RAYMUND, prince of Antioch (1099-1149), was the son of William VI., count of Poitou. On the death of Bohemund II. of Antioch (q.v.), the principality devolved upon his daughter, Constance, a child of some three years of age (1130). Fulk, the king of Jerusalem, and, as such, guardian of Antioch, was concerned to find a husband for her, and sent envoys to England to offer her hand to Raymund, who was then at the court of Henry I. Raymund accepted the offer, and stealing in disguise through southern Italy, for fear of apprehension by Roger of Sicily, who claimed the inheritance of Antioch as cousin of Bohemund I., he reached Antioch in II 3 5. Here he was married to Constance by the patriarch, but not until he had done him homage and fealty. The marriage excited the indignation of Alice, the mother of Constance, who had been led by the patriarch to think that it was she whom Raymund desired to wed; and the new prince had thus to face the enmity of the princess dowager and her party. In 1137 he had also to face the 'advent of the eastern emperor, John Comnenus, who had come south partly to recover Cilicia from Leo, the prince of Armenia, but partly, also, to assert his rights over Antioch. Raymund was forced to do homage, and even to promise to cede his principality as soon as he was recompensed by a new fief, which John promised to carve for him in the Mahommedan territory to the east of Antioch. The expedition of 1138, in which Raymund joined with John, and which was to conquer this territory, naturally proved a failure: Raymund was not anxious to help the emperor to acquire new territories, when their acquisition only meant for him the loss of Antioch; and John had to return unsuccessful to Byzantium, after vainly demanding from Raymund the surrender of the citadel of Antioch. There followed a struggle between Raymund and the patriarch. Raymund was annoyed by the homage which he had been forced to pay to the patriarch in II 3 5; and the dubious validity of the patriarch's election offered a handle for opposition. Eventually Raymund triumphed, and the patriarch was deposed (1139). In 1142 John Comnenus returned to the attack; but Raymund refused to recognize or renew his previous submission; and John, though he ravaged the neighbourhood of Antioch, was unable to effect anything against him. When, however, Raymund demanded from Manuel, who had succeeded John in 114 3, the cession of 'some of the Cilician towns, he found that he had met his match. Manuel forced him to a humiliating visit to Constantinople, during which he renewed his oath of homage and promised to receive a Greek patriarch. The last event of importance in Raymund's life was the visit to Antioch in 1148 of Louis VII. and his wife Eleanor, Raymund's niece. Raymund sought to prevent Louis from going south to Jerusalem, and to induce him to stay in Antioch and help in the conquest of Aleppo and Caesarea. Perhaps for this end he acquired an influence overihis niece, which was by some interpreted as a guilty intimacy. At any rate Louis hastily left Antioch, and Raymund was balked in his plans. In 1149 he fell in battle during an expedition against Nureddin. Raymund is described by William of Tyre (the main authority for his career) as handsome and affable; pre-eminent in the use of arms and military experience; lfitteratorum, licet ipse illiterates esset, cullor (he caused the Chanson des chétifs to be composed); a regular churchman and a faithful husband; but headstrong, irascible and unreasonable, with too great a passion for gambling (bk. xiv. c. xXi.). For his career see Rey, in the Revue de Vorienl latin, vol. iv. (E. BR.)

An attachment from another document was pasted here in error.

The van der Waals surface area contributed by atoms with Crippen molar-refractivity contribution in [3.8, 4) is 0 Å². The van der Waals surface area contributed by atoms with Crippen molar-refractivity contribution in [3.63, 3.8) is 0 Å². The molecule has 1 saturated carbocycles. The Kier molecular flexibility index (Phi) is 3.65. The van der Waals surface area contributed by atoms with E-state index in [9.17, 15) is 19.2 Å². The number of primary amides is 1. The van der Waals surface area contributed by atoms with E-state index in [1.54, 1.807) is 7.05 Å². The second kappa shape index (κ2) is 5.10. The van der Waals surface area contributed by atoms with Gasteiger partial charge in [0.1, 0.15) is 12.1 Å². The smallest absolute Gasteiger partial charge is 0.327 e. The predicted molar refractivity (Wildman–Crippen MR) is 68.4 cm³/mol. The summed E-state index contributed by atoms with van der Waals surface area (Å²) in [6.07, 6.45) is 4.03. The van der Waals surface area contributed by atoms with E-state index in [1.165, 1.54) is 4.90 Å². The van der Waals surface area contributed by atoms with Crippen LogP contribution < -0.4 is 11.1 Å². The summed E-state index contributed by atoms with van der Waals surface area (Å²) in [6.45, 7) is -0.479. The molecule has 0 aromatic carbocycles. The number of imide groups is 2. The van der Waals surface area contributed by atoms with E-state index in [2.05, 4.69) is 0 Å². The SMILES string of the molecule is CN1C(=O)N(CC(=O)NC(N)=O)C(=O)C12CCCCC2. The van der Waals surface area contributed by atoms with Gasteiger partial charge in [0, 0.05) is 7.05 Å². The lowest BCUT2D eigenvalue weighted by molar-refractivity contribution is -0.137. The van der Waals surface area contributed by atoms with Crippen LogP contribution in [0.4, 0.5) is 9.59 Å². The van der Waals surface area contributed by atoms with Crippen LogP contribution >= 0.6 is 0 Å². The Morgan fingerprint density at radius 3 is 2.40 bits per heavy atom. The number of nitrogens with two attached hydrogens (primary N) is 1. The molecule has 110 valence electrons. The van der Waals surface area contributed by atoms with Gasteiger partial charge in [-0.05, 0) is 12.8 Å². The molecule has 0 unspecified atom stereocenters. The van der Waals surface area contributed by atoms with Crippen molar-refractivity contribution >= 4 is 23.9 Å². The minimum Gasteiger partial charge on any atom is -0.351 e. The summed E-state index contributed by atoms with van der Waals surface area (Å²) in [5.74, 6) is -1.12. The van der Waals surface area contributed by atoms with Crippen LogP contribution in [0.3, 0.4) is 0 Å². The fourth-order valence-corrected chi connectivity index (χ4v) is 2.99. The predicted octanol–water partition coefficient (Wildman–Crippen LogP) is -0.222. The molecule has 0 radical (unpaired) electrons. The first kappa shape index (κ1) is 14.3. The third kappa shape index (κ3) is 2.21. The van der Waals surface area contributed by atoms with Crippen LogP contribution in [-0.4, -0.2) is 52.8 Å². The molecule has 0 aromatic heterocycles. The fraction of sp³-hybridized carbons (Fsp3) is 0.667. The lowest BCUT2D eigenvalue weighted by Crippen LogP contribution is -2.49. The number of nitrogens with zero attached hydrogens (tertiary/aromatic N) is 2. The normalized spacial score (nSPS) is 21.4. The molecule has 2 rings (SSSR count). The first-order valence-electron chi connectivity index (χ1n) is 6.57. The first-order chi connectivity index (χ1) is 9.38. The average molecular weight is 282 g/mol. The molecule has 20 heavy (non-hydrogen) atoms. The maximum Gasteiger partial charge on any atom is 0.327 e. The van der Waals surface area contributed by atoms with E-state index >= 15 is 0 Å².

RAYMUND OF TOULOUSE (sometimes also called Raymund of St Giles, after a town to the south of Nimes), count of Provence, one of the leaders of the first Crusade. According to an Armenian authority, he had lost an eye on a pilgrimage to Jerusalem before the first Crusade; but the statement probably rests on the fact that he was one-eyed, vir monoculus. He is also recorded to have fought against the Moors in Spain before 1096; and it is certain that he was the first of the princes of the West to take the cross after Pope Urban's sermon at Clermont. The oldest and the richest of the crusading princes, the count of Provence started, at the end of October 1096, with a large company, which included his wife, his son, and Adhemar, bishop of Puy, the Papal Legate. His march lay by Ragusa and Scutari to Durazzo, whence he struck eastward, along the route also used by Bohemund, to Constantinople. At the end of April 1097 he was with difficulty induced to take a somewhat negative oath of fealty to Alexius; for the obstinacy which was one of his characteristics, coupled perhaps with some hope of acquiring new territories, made him reluctant to submit like the other crusaders to Alexius. He was present at Nicaea and Dorylaeum; but he first showed his hand in October 1097, when, as the army neared Antioch, and a rumour was spread that Antioch had been deserted by the Turks, he sent a detachment in advance to occupy the city-an action which presaged his future difficulties with Bohemund, the would-be prince of Antioch. In the siege of Antioch (which was far from having been deserted) Raymund played his part. When the city was taken by Bohemund (June 1098), the count garrisoned the palatium Cassiani (the palace of the emir, Yagi Sian) and the tower over the Bridge Gate. He lay ill during the second siege of Antioch by Kerbogha; but in his camp a great spiritualistic activity culminated in the discovery of the Holy Lance by the Provencals. The miracle stimulated the Crusaders to defeat Kerbogha: the Lance itself, discovered by the Provencals and carried henceforward by their count, became a valuable asset in Raymund's favour; and he began to put difficulties in the Way of Bohemund's retention of Antioch, obstinately alleging the oath to Alexius, and refusing to surrender the positions in the city which he had occupied. A struggle thus arose between the Provencals and the Normans, partly with regard to the genuineness of the Lance, which the Normans naturally doubted, and partly with regard to the possession of Antioch-the real issue at stake. Raymund was the first of the princes to leave Antioch, moving southward in the autumn of 1098 to the siege of Marra, but leaving a detachment of his troops in Antioch. With Bohemund left behind in Antioch; with the possession of the Holy Lance to give him prestige; and with the wealth which he had at his disposal, the count of Provence now definitely began to figure as the leader of the Crusade. If he could have consented to leave Bohemund in possession of Antioch and push southward, he might have achieved much. But he could not stomach the greatness of Bohemund; and when the Normans turned his troops out of Antioch in January 1099, he marched from Marra (which had been captured in December 1098) into the emirate of Tripoli, and began the siege of Arca (February 1099), evidently with the idea of founding a power in Tripoli which would check the expansion of Bohemund's principality to the south. The siege of Arca was protracted; and the selfish policy of the count, which thus deferred the march to Jerusalem, lost him all support from the mass of the crusaders. A wave of indignation in the ranks, and the inducements which the emir of Tripoli offered to the other princes, forced Raymund to desist from the siege (May 1098), and to march southwards to Jerusalem. After the capture of Jerusalem, Raymund was offered, but refused, the advocacy of the Holy Sepulchre. He alleged his reluctance to rule in the city in which Christ had suffered: